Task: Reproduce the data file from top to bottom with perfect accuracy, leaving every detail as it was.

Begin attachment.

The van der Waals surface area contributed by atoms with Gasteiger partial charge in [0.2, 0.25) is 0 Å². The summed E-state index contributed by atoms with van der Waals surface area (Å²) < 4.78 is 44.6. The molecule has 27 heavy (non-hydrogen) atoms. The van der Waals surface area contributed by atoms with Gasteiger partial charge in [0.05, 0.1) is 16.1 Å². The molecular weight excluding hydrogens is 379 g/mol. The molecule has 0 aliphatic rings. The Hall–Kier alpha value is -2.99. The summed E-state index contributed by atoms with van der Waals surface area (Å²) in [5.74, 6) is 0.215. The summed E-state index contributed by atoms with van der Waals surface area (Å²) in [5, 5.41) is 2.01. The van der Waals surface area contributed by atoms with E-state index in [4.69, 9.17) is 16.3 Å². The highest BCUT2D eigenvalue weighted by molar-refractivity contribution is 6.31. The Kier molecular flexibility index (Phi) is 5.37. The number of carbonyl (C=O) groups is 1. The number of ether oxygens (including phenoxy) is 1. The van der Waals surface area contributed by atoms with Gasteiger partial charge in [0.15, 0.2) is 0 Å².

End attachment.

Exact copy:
The van der Waals surface area contributed by atoms with Gasteiger partial charge in [0.2, 0.25) is 0 Å². The summed E-state index contributed by atoms with van der Waals surface area (Å²) < 4.78 is 44.6. The molecule has 27 heavy (non-hydrogen) atoms. The van der Waals surface area contributed by atoms with Gasteiger partial charge in [0.05, 0.1) is 16.1 Å². The molecular weight excluding hydrogens is 379 g/mol. The molecule has 0 aliphatic rings. The Hall–Kier alpha value is -2.99. The summed E-state index contributed by atoms with van der Waals surface area (Å²) in [5.74, 6) is 0.215. The summed E-state index contributed by atoms with van der Waals surface area (Å²) in [5, 5.41) is 2.01. The van der Waals surface area contributed by atoms with E-state index in [4.69, 9.17) is 16.3 Å². The highest BCUT2D eigenvalue weighted by molar-refractivity contribution is 6.31. The Kier molecular flexibility index (Phi) is 5.37. The number of carbonyl (C=O) groups is 1. The number of ether oxygens (including phenoxy) is 1. The van der Waals surface area contributed by atoms with Gasteiger partial charge in [0.15, 0.2) is 0 Å².